Syria did not respond to Israel's recent strikes. However, Syrian Foreign Minister Walid al-Moallem warned Wednesday that Damascus "will retaliate immediately" if Israel strikes Syrian soil again. It was not clear if there was a link between al-Moallem's remark and the Russian shipment.
In Thursday's interview, Assad said that "Syria has received the first shipment of Russian anti-aircraft S-300 rockets," according to Al-Manar. It also quoted him as saying that "All our agreements with Russia will be implemented and parts of them have already been implemented."
Meanwhile, the main political opposition group, the Syrian National Coalition, said Thursday it would not attend the Geneva talks, linking the decision to the battle for the strategic western Syrian town of Qusair.
Iranian-backed Hezbollah is heavily involved in the 12-day-old push to drive rebels from the town. Coalition officials claimed Thursday that hundreds of peopled wounded in the fighting were trapped in the town.
"The talk about the international conference and a political solution to the situation in Syria has no meaning in light of the massacres that are taking place," coalition spokesman Khalid Saleh told reporters in Istanbul, where the opposition has been holding week-long deliberations on a strategy for the Geneva talks.
He said the group will not support any international peace efforts in light of the "invasion" of Syria by Iran and Hezbollah.
The opposition's announcement came just a day after al-Moallem said the government would attend the planned peace conference in Geneva but laid out terms that made it difficult for the opposition to accept.
Al-Moallem said Assad will remain president at least until elections in 2014 and might seek another term, and that any deal reached in such talks would have to be put to a referendum.
Psaki, the State Department spokesman, said she hoped it was not the coalition's final word on the Geneva conference.
She said Robert Ford, the U.S. ambassador to Syria, is in Istanbul trying to help the opposition sort through its internal problems. Once members have decided on issues such as expanded membership and leadership, the U.S. hopes they will recommit to peace talks, Psaki said.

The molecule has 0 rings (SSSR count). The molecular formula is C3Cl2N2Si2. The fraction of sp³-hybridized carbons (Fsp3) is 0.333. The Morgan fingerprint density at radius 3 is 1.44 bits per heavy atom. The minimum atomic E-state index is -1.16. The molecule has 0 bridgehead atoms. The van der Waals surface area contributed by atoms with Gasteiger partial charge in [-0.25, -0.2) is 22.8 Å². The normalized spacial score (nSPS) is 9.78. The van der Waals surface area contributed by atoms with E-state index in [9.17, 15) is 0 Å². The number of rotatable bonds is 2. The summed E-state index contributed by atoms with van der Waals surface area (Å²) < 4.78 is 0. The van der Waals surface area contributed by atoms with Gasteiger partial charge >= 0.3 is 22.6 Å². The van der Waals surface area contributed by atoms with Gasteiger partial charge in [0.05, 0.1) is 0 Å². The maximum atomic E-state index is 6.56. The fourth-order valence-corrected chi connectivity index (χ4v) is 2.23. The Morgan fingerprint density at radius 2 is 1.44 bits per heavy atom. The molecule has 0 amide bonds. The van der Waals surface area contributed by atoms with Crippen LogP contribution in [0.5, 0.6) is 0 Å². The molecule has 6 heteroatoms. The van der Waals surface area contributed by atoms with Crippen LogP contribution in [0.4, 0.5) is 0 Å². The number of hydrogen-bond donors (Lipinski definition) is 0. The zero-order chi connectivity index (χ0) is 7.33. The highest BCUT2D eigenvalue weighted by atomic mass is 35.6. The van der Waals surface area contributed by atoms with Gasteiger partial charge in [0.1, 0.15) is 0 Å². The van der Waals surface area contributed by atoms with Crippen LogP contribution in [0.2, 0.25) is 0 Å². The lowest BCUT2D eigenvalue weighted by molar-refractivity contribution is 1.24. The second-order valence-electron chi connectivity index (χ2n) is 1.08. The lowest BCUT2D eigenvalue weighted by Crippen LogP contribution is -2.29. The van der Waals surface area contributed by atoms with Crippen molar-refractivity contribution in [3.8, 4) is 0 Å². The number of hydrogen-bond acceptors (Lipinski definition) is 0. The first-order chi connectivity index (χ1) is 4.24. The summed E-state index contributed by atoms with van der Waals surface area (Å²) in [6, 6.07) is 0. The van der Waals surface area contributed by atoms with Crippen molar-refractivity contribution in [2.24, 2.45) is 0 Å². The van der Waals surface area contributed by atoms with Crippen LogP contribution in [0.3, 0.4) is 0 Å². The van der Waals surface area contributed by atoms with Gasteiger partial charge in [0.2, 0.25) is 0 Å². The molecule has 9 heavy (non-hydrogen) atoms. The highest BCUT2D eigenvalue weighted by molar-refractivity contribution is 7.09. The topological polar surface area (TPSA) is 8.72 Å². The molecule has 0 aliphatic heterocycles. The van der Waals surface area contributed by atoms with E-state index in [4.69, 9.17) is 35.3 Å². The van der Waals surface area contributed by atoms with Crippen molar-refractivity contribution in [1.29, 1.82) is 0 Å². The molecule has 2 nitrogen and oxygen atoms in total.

Lavrov, the Russian foreign minister, accused the coalition of trying to set pre-conditions, by demanding that Assad's departure from office must be the focus of any peace talks. He called such a demand "unrealistic."
He urged the U.S. and Europe to "restrain those who are encouraging such unacceptable and aggressive approaches on the part of the National Coalition."
If the diplomatic option is now off the table, following the opposition's decision, the West, including the U.S., will have to come up with a new approach. President Barack Obama could face renewed pressure to help the rebels militarily.
The U.S. had hoped a dialogue between representatives of the regime and the opposition could set a timetable for Assad's removal, said Salman Shaikh, director of the Brookings Doha Center. "That policy is now in tatters," he said.
Meanwhile, fighting continued Thursday in Qusair, and the Britain-based Syrian Observatory for Human Rights, a pro-opposition group, said regime forces now control most of the town.
Both sides value Qusair, which lies along a land corridor linking two of Assad's strongholds, the capital Damascus and an area along the Mediterranean coast. For the rebels, holding the town means protecting their supply line to Lebanon, just 10 kilometers (six miles) away.
More than 70,000 people have been killed in the 26-month-old Syrian conflict that has had increasingly sectarian overtones. Members of Syria's Sunni Muslim majority dominate the rebel ranks and Assad's regime is mostly made up of Alawites, an offshoot sect of Shiite Islam.
Associated Press writer Bradley S. Klapper in Washington contributed reporting.